True to its name, Trouble Brewing has been making a name for itself with its involvement with local bars – this time it’s the Loco Group that’s worked with them on a range of Mexican-inspired craft beers.
Apart from the fact that the Loco Group runs a chain of Mexican eateries, the founders Ajay Parag and Christian Tan were also inspired by their time in Mexico and were compelled to create fresh Mexican-inspired brews right here in Singapore. As such, the collaboration with Trouble Brewing was almost a given, as you could then brew without preservatives and the like and still be able to create bespoke beers that can be served fresh. They spent six months to create a range of four cervezas that captured their personal experience of Mexico.
These brews were designed to be extremely drinkable, so you don’t have to worry that they won’t be agreeable with your less adventurous friends. “We are confident the beers brewed by Trouble Brewing and their certified master brewer Gregg Speirs will be very well received with beer lovers – and even those who typically don’t drink beer!” Said Parag.
And because the beers are light and agreeable, it’s the perfect companion for Super Loco’s food menu. Sometimes a beer is just a beer, eh?
Tulum Verano (S$13)
Seriously, why drink Corona when there’s Tulum Verano? Dreamt up while basking on the sandy beaches of Tulum in the summer of 2012, this summer ale is perfect for us: beaches? Check. Tropical sun? Check. This perky little number takes its cue from traditional Mexican beers and also features a light, citrusy tang, thanks to a combination of Nelson Sauvin (soft New Zealander that hints of grapes) and citrus hops. It’s hard to stop at one.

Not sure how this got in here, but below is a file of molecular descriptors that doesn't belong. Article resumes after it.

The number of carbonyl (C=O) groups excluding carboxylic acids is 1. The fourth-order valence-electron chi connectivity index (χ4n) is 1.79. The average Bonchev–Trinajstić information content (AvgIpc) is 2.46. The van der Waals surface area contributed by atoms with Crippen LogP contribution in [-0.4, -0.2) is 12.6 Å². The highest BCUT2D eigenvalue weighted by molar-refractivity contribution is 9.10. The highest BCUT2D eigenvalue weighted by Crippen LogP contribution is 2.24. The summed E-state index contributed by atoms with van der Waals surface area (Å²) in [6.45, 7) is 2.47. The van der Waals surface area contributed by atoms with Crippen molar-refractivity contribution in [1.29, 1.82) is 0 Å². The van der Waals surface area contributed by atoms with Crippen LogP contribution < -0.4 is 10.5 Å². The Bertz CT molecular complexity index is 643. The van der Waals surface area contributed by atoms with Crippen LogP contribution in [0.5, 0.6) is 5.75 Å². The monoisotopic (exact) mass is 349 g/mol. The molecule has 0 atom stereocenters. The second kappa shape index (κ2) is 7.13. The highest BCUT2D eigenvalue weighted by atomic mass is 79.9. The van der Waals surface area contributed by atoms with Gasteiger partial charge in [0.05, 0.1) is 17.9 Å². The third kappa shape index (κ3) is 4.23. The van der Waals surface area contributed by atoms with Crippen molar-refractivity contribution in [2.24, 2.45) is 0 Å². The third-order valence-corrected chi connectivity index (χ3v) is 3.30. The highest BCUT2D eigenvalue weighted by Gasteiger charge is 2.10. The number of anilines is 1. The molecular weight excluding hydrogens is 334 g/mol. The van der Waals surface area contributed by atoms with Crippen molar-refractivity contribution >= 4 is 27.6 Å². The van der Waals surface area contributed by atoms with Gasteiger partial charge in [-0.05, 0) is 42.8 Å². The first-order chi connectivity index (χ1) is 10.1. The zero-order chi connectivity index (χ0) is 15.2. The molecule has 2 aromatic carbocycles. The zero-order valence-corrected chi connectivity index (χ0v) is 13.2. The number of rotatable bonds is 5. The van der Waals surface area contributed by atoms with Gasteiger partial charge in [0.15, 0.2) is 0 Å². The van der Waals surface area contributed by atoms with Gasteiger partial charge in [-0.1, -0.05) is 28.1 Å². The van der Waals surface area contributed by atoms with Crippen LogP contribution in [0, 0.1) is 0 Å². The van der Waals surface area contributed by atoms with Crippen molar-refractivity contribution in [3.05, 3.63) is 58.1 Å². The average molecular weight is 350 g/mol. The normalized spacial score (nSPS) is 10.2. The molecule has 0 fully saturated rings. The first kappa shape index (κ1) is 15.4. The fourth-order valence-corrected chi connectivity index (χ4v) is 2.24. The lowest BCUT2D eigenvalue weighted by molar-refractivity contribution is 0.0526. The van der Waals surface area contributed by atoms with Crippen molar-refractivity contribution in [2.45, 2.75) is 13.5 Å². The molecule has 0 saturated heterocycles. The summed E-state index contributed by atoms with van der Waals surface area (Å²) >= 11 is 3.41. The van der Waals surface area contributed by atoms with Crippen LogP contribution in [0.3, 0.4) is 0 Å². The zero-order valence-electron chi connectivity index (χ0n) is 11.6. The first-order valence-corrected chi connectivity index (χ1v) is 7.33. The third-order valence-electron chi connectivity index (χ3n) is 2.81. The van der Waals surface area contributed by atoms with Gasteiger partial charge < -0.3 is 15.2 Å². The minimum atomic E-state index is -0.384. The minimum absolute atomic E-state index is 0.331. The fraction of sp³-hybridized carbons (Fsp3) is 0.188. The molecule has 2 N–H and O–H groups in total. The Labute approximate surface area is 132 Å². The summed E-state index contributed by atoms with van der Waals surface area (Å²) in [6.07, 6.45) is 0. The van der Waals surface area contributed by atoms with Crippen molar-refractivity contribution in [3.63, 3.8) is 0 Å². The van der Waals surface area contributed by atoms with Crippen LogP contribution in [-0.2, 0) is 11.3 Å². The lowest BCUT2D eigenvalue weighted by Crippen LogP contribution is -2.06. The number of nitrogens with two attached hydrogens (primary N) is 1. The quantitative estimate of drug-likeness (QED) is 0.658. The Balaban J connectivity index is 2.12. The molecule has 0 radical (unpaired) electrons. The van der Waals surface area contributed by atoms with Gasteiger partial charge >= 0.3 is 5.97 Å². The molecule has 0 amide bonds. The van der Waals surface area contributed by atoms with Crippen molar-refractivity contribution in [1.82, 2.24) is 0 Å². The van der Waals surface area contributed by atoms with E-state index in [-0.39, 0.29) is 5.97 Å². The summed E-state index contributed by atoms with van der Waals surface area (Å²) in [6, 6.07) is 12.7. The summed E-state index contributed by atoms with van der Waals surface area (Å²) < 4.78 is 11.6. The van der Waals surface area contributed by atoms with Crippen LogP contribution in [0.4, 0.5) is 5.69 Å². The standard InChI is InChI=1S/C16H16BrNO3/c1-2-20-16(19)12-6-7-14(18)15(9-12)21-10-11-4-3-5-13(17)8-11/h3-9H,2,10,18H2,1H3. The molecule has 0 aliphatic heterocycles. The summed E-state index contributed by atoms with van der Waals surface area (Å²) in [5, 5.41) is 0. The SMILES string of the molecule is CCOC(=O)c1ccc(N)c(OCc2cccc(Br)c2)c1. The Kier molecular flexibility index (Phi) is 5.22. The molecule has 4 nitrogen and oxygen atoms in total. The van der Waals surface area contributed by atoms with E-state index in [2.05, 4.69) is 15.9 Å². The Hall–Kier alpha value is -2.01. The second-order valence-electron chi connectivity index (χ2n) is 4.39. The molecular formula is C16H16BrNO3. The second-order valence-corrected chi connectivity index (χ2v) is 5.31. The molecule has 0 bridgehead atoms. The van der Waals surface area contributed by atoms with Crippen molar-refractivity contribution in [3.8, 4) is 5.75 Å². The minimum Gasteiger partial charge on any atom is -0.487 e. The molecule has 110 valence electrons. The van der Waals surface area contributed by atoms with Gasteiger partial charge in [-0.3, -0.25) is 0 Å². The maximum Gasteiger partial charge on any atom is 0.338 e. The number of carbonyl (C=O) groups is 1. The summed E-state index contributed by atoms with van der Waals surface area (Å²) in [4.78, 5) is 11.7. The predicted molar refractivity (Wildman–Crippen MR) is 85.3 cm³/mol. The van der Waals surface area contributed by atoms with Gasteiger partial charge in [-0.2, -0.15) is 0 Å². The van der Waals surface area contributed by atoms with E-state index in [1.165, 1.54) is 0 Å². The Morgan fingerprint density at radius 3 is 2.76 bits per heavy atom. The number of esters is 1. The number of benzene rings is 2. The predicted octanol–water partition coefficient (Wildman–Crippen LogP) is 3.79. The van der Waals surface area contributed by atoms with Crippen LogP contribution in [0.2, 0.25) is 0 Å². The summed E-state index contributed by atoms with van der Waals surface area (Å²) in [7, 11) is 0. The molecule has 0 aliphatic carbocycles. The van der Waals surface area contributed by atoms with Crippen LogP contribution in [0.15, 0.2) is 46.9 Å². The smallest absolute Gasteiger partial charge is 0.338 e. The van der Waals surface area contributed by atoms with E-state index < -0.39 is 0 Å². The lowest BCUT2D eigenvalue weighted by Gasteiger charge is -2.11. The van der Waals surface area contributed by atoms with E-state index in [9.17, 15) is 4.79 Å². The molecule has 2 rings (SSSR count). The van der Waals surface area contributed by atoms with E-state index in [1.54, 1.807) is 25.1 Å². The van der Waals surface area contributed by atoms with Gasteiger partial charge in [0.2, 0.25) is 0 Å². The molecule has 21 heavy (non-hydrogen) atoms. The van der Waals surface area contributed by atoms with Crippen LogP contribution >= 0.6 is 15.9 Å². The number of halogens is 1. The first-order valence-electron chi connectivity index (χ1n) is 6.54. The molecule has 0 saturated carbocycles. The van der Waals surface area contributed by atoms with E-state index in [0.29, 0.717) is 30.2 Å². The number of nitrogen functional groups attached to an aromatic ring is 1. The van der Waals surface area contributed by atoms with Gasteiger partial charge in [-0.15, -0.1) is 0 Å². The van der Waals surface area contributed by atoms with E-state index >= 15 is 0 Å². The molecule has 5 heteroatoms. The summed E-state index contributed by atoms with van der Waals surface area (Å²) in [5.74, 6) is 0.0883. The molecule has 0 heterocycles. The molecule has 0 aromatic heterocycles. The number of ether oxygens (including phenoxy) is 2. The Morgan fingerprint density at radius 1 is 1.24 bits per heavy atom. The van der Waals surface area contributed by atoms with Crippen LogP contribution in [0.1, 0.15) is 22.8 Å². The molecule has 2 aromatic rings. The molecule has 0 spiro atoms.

The luchador is possibly the only recognisable word when it comes to Mexican wrestling, but now thanks to beer, you learn yet another – the Pesado is the heavyweight-class lucha libre, and is also the name christened for their pilsner in the range. It’s certainly a little heavier than your typical pilsner with notes of pear and earthy hop, and it’s very well-suited for spicy salsa dishes.
Nuevo Gringo (S$13)
Cross-border shenanigans abound with this North-American-style Pale Ale, appropriately or inappropriately named ‘new foreigner’, simply because it’s designed to be loud (no prizes for guessing who) – but clean and refreshing as well. A hoppy, full-bodied pale ale with a fruity zing, thanks in part to the Citra and Nelson Sauvin hops. Deep fried wings, anyone? No offence, but we’d think these will be better received than those familiar visitors…
Mayan Dark (S$13)
Outside of beer-drinking community, stouts are pretty marmite – you like it or you don’t. No fear of that here: cult-favourite Mayan Dark ($13) is best described as a dark ale, crossed with a traditional stout. With rich cocoa and smooth coffee notes, the brew is a nod to the revered cacao plant in the ancient Mesoamerican civilisation, a collective of indigenous cultures that developed in Mexico and Central America.
Joseph Barratt, Co-Founder and CEO of Trouble Brewing adds: “The Trouble Brewing crew are huge fans of The Loco Group’s restaurants, and developing this series of unique beers with them was an exciting journey. We understood their vision for customers to feel the Mexican stories behind the beers, and carefully chose hops and ingredients to achieve that customised taste. Customers will also find that the flavour profile of each beer pairs very well with the delicious food at each of the restaurants.”
So if it’s comfort food and drinks that you want, head down to Super Loco Customs House after a long day at work (and a hot one too) to be thoroughly refreshed. The beers are also available at Super Loco Robertson Quay and Lucha Loco.